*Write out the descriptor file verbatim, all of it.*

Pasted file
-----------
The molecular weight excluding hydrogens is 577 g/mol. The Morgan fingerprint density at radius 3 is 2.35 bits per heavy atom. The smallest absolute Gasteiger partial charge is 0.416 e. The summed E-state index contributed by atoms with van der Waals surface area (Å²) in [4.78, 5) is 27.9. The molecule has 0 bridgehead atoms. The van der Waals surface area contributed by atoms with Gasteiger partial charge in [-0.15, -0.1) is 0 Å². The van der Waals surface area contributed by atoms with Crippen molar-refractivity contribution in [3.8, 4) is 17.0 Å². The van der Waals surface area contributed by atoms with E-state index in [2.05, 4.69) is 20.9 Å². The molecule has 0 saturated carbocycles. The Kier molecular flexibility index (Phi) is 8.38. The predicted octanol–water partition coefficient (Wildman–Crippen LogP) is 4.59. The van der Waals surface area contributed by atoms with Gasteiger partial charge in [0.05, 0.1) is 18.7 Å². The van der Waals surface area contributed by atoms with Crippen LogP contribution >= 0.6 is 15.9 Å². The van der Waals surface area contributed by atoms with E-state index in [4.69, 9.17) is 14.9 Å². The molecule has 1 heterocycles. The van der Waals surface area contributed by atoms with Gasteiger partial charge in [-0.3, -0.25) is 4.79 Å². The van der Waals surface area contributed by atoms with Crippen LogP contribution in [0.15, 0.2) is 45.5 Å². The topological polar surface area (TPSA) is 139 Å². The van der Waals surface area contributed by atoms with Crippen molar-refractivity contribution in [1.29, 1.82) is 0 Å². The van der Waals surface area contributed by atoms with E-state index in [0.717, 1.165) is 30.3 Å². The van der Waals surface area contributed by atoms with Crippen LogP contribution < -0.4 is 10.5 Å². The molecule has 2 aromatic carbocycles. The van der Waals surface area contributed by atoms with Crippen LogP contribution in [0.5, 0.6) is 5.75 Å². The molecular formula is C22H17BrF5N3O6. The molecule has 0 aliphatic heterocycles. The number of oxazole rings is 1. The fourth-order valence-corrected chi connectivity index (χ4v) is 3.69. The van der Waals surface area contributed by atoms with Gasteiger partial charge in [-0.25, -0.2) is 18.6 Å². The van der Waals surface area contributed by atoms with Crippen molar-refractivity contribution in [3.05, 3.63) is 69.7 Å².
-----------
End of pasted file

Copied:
The molecular weight excluding hydrogens is 577 g/mol. The Morgan fingerprint density at radius 3 is 2.35 bits per heavy atom. The smallest absolute Gasteiger partial charge is 0.416 e. The summed E-state index contributed by atoms with van der Waals surface area (Å²) in [4.78, 5) is 27.9. The molecule has 0 bridgehead atoms. The van der Waals surface area contributed by atoms with Gasteiger partial charge in [-0.15, -0.1) is 0 Å². The van der Waals surface area contributed by atoms with Crippen molar-refractivity contribution in [3.8, 4) is 17.0 Å². The van der Waals surface area contributed by atoms with E-state index in [2.05, 4.69) is 20.9 Å². The molecule has 0 saturated carbocycles. The Kier molecular flexibility index (Phi) is 8.38. The predicted octanol–water partition coefficient (Wildman–Crippen LogP) is 4.59. The van der Waals surface area contributed by atoms with Gasteiger partial charge in [0.05, 0.1) is 18.7 Å². The van der Waals surface area contributed by atoms with Crippen LogP contribution >= 0.6 is 15.9 Å². The van der Waals surface area contributed by atoms with E-state index in [4.69, 9.17) is 14.9 Å². The molecule has 1 heterocycles. The van der Waals surface area contributed by atoms with Gasteiger partial charge in [-0.3, -0.25) is 4.79 Å². The van der Waals surface area contributed by atoms with Crippen LogP contribution in [0.15, 0.2) is 45.5 Å². The topological polar surface area (TPSA) is 139 Å². The van der Waals surface area contributed by atoms with Crippen molar-refractivity contribution in [1.29, 1.82) is 0 Å². The van der Waals surface area contributed by atoms with E-state index in [0.717, 1.165) is 30.3 Å². The van der Waals surface area contributed by atoms with Crippen LogP contribution < -0.4 is 10.5 Å². The molecule has 2 aromatic carbocycles. The van der Waals surface area contributed by atoms with Crippen LogP contribution in [0.5, 0.6) is 5.75 Å². The molecular formula is C22H17BrF5N3O6. The molecule has 0 aliphatic heterocycles. The number of oxazole rings is 1. The fourth-order valence-corrected chi connectivity index (χ4v) is 3.69. The van der Waals surface area contributed by atoms with Gasteiger partial charge in [-0.25, -0.2) is 18.6 Å². The van der Waals surface area contributed by atoms with Crippen molar-refractivity contribution in [3.05, 3.63) is 69.7 Å².